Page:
The federal government says it’s committed to a fair wage deal with employees at Greater Victoria’s naval base, but said it is disappointed their union walked away from the bargaining table.
CFB Esquimalt members represented by the Public Sector Alliance of Canada were among the federal workers rallying near the base on Wednesday (Aug. 10) for fair wage increases. The Treasury Board of Canada’s most recent offer of an annual 1.75-per-cent wage increase is out of touch given current cost of living challenges, the union said at the rally.
The Treasury Board said it hopes to work collaboratively with PSAC at the bargaining table, as it believes a deal that’s fair for employees and reasonable for Canadians can be reached. The feds added they’re disappointed that the union has stopped negotiating in recent months.
“We are concerned about public comments from the Public Service Alliance of Canada on specific proposals being discussed at the bargaining table and would simply state that this is not an accurate portrayal of the events in question,” Martin Potvin, a spokesperson for the Treasury Board, said in an email.
PSAC’s national president Chris Aylward told Black Press Media the Federal Public Sector Labour Relations and Employment Board agreed the two sides were at an impasse in June. He said the next step is for a three-person panel to hear what both sides need to get a deal done before it produces a report on the negotiations, which could take months.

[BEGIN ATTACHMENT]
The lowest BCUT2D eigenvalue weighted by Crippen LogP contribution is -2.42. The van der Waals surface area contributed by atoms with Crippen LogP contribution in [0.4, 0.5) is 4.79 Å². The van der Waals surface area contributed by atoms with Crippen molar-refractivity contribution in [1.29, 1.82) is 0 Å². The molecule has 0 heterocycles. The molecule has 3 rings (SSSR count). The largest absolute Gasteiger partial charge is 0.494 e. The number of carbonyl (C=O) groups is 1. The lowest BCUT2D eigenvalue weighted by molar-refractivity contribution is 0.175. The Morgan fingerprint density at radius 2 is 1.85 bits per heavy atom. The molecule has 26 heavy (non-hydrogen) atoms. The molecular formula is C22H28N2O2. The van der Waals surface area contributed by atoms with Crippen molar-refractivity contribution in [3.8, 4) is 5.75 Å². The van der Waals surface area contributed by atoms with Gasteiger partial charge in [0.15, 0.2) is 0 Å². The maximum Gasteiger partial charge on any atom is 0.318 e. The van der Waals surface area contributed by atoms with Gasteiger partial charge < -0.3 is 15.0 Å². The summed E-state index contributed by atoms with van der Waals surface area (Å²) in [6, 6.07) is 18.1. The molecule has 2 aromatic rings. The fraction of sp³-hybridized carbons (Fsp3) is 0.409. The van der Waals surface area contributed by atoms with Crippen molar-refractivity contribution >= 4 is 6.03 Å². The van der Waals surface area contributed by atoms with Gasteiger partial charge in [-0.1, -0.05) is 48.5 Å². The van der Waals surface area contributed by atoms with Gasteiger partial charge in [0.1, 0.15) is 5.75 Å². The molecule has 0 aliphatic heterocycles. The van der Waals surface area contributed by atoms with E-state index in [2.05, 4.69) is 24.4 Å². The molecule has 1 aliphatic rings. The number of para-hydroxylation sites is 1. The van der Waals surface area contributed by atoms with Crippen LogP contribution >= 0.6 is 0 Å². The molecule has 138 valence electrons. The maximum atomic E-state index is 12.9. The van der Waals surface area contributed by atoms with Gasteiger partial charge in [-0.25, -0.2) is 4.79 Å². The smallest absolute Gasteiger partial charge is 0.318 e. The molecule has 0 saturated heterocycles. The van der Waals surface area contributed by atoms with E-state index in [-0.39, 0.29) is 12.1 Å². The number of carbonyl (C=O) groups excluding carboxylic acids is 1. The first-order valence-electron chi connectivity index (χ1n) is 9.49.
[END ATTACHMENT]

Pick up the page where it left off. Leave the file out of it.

PSAC also claimed the government’s recent offer rejected mandatory training on systemic racism and discrimination. The Treasury Board said that doesn’t fairly represent the work with bargaining agents that promote positive and safe workplaces.
The Government of Canada has courses available for all its public servants on Indigenous topics, harassment prevention and anti-racism – including a mandatory orientation course for new employees, which includes diversity and inclusion components, Potvin added.
“The public service is committed to taking continual and deliberate steps to remove discrimination from our institutions, and to addressing all forms of such oppression, as well as challenging biases, and empowering employees. We remain steadfast in our commitment to building a diverse and inclusive public service and will continue to work with bargaining agents to realize this goal.”
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